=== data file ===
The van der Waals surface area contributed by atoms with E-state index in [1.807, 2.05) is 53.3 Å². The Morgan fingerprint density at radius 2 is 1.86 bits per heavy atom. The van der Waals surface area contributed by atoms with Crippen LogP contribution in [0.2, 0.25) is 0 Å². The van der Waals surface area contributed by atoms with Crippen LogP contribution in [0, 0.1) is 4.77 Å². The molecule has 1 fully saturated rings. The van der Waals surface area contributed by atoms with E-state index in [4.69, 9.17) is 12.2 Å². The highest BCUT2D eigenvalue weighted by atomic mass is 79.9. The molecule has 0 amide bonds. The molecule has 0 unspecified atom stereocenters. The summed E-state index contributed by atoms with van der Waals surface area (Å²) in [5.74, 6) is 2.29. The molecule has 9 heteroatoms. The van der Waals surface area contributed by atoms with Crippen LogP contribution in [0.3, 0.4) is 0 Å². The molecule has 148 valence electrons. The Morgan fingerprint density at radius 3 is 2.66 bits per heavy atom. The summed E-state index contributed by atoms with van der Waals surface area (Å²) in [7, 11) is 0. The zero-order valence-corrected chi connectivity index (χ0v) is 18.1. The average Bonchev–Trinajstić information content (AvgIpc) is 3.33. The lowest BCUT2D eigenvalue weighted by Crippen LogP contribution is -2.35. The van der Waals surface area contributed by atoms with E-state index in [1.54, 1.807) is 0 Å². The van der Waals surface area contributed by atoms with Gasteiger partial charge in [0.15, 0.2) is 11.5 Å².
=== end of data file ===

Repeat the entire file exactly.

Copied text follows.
The van der Waals surface area contributed by atoms with E-state index in [1.807, 2.05) is 53.3 Å². The Morgan fingerprint density at radius 2 is 1.86 bits per heavy atom. The van der Waals surface area contributed by atoms with Crippen LogP contribution in [0.2, 0.25) is 0 Å². The van der Waals surface area contributed by atoms with Crippen LogP contribution in [0, 0.1) is 4.77 Å². The molecule has 1 fully saturated rings. The van der Waals surface area contributed by atoms with E-state index in [4.69, 9.17) is 12.2 Å². The highest BCUT2D eigenvalue weighted by atomic mass is 79.9. The molecule has 0 amide bonds. The molecule has 0 unspecified atom stereocenters. The summed E-state index contributed by atoms with van der Waals surface area (Å²) in [5.74, 6) is 2.29. The molecule has 9 heteroatoms. The van der Waals surface area contributed by atoms with Crippen LogP contribution in [0.3, 0.4) is 0 Å². The molecule has 148 valence electrons. The Morgan fingerprint density at radius 3 is 2.66 bits per heavy atom. The summed E-state index contributed by atoms with van der Waals surface area (Å²) in [7, 11) is 0. The zero-order valence-corrected chi connectivity index (χ0v) is 18.1. The average Bonchev–Trinajstić information content (AvgIpc) is 3.33. The lowest BCUT2D eigenvalue weighted by Crippen LogP contribution is -2.35. The van der Waals surface area contributed by atoms with E-state index in [1.54, 1.807) is 0 Å². The van der Waals surface area contributed by atoms with Gasteiger partial charge in [0.15, 0.2) is 11.5 Å².